There is something very appealing about making large sweeping changes. It feels like we will get the benefits of the change quickly and thought we know it will be hard work we think it will be worth it. The problem is, let me know if this resonates with you, these large changes take twice as long, cost four times as much and deliver an eighth of the value. And this is only if the change gets achieved at all. In my experience this is definitely not a given, and the disruption of a successful change is hard on an organisation, let alone the disruption caused by and unsuccessful attempt at monumental change.
Incremental change, by contrast, feels so much less appealing. It’s small, it still takes effort and it feels like it might not move the needle on the results in the organisation. My experience has been interesting, the smaller, incremental changes have tended to build on each other and when you look back 3 months, 6 months or a year it is amazing to see how much has changed. For me increment change is easier, more fun, more sustainable and delivers benefits faster.
In this post I am going to look at the example of taking an incremental approach to projects, in the way that Agile encourages.
A few years ago we were trying to create a new website for Boost. Over three years we had four attempts at redesigning and rearchitecting the site. Each time we failed to get to the execution part of the process.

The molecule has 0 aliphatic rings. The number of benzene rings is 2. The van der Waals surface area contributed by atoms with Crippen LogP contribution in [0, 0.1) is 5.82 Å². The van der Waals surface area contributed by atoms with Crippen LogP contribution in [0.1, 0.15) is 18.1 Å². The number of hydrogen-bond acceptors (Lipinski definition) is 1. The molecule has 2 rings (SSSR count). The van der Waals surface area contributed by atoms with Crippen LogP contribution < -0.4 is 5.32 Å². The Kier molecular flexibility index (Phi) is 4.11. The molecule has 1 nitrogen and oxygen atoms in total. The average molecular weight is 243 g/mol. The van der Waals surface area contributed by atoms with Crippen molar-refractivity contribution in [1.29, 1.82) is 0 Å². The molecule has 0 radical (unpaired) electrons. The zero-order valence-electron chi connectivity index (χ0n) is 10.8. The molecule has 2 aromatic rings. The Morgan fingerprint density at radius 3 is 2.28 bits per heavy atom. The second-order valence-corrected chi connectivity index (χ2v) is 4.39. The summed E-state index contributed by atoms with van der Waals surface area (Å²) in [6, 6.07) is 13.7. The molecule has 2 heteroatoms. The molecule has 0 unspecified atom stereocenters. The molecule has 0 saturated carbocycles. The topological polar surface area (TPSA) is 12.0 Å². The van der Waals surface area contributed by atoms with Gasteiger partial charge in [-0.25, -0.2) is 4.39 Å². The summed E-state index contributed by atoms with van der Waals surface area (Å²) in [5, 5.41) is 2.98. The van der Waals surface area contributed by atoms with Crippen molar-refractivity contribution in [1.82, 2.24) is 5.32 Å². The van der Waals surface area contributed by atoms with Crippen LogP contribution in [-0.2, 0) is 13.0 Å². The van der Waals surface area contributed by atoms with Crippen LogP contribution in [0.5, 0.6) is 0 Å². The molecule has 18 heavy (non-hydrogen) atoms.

Eventually in exasperation the team decided to work with what we had, but to fix or improve one thing at a time. Within a month the progress was astounding, we had a new homepage with a completely new design and content. Did it match the rest of the site, no. But did it better reflect who we are, what we do and why we do it, definitely.
For me the most interesting aspect of this change of approach was that because the team knew that it wasn’t the last time that we would change the homepage, in fact it would be iterated on almost constantly for the next 6 months, they were much more comfortable making changes and trying new things.
Relieving the pressure of having to get it right first time enabled the team to make progress when previously they had been frozen. If you would like to see the progress we made, have a look at the way back machine on the inherent archive.
This wasn’t a green fields project, we had an existing site we were innovating on. It can feel like this approach can’t work when starting from scratch, but over the last 15 years I have seen this deliver more value, more quickly, on over 30 projects. One of these projects has been running continuously for over 12 years.